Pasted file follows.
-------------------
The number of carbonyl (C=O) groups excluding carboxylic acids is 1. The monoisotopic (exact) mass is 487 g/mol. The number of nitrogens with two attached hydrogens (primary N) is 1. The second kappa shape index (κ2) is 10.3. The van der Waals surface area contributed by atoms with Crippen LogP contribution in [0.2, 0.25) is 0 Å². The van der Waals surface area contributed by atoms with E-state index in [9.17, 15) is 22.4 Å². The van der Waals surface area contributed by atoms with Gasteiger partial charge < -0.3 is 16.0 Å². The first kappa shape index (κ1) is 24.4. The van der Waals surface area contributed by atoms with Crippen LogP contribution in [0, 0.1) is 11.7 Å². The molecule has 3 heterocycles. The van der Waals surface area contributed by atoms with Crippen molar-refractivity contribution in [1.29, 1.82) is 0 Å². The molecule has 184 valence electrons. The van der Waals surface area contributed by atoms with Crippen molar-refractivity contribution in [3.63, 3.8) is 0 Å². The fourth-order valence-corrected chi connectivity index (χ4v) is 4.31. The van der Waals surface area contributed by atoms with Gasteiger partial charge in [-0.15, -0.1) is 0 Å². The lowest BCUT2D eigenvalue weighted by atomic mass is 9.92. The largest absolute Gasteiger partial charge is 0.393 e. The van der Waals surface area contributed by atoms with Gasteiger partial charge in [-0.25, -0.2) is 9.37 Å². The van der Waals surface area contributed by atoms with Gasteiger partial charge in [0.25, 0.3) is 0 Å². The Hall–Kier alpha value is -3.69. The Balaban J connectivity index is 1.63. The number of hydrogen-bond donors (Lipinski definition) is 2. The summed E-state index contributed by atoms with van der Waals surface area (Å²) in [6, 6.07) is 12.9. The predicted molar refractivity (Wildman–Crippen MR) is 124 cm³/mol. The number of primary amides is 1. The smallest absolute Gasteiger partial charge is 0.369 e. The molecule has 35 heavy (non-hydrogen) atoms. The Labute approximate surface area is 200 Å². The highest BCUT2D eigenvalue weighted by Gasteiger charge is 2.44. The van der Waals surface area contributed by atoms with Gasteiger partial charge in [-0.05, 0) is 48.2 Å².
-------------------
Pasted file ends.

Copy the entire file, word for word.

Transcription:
The number of carbonyl (C=O) groups excluding carboxylic acids is 1. The monoisotopic (exact) mass is 487 g/mol. The number of nitrogens with two attached hydrogens (primary N) is 1. The second kappa shape index (κ2) is 10.3. The van der Waals surface area contributed by atoms with Crippen LogP contribution in [0.2, 0.25) is 0 Å². The van der Waals surface area contributed by atoms with E-state index in [9.17, 15) is 22.4 Å². The van der Waals surface area contributed by atoms with Gasteiger partial charge < -0.3 is 16.0 Å². The first kappa shape index (κ1) is 24.4. The van der Waals surface area contributed by atoms with Crippen LogP contribution in [0, 0.1) is 11.7 Å². The molecule has 3 heterocycles. The van der Waals surface area contributed by atoms with Crippen molar-refractivity contribution in [1.29, 1.82) is 0 Å². The molecule has 184 valence electrons. The van der Waals surface area contributed by atoms with Crippen molar-refractivity contribution in [3.63, 3.8) is 0 Å². The fourth-order valence-corrected chi connectivity index (χ4v) is 4.31. The van der Waals surface area contributed by atoms with Gasteiger partial charge in [-0.15, -0.1) is 0 Å². The lowest BCUT2D eigenvalue weighted by atomic mass is 9.92. The largest absolute Gasteiger partial charge is 0.393 e. The van der Waals surface area contributed by atoms with Gasteiger partial charge in [-0.25, -0.2) is 9.37 Å². The van der Waals surface area contributed by atoms with Gasteiger partial charge in [0.25, 0.3) is 0 Å². The Hall–Kier alpha value is -3.69. The Balaban J connectivity index is 1.63. The number of hydrogen-bond donors (Lipinski definition) is 2. The summed E-state index contributed by atoms with van der Waals surface area (Å²) in [6, 6.07) is 12.9. The predicted molar refractivity (Wildman–Crippen MR) is 124 cm³/mol. The number of primary amides is 1. The smallest absolute Gasteiger partial charge is 0.369 e. The molecule has 35 heavy (non-hydrogen) atoms. The Labute approximate surface area is 200 Å². The highest BCUT2D eigenvalue weighted by Gasteiger charge is 2.44. The van der Waals surface area contributed by atoms with Gasteiger partial charge in [-0.05, 0) is 48.2 Å².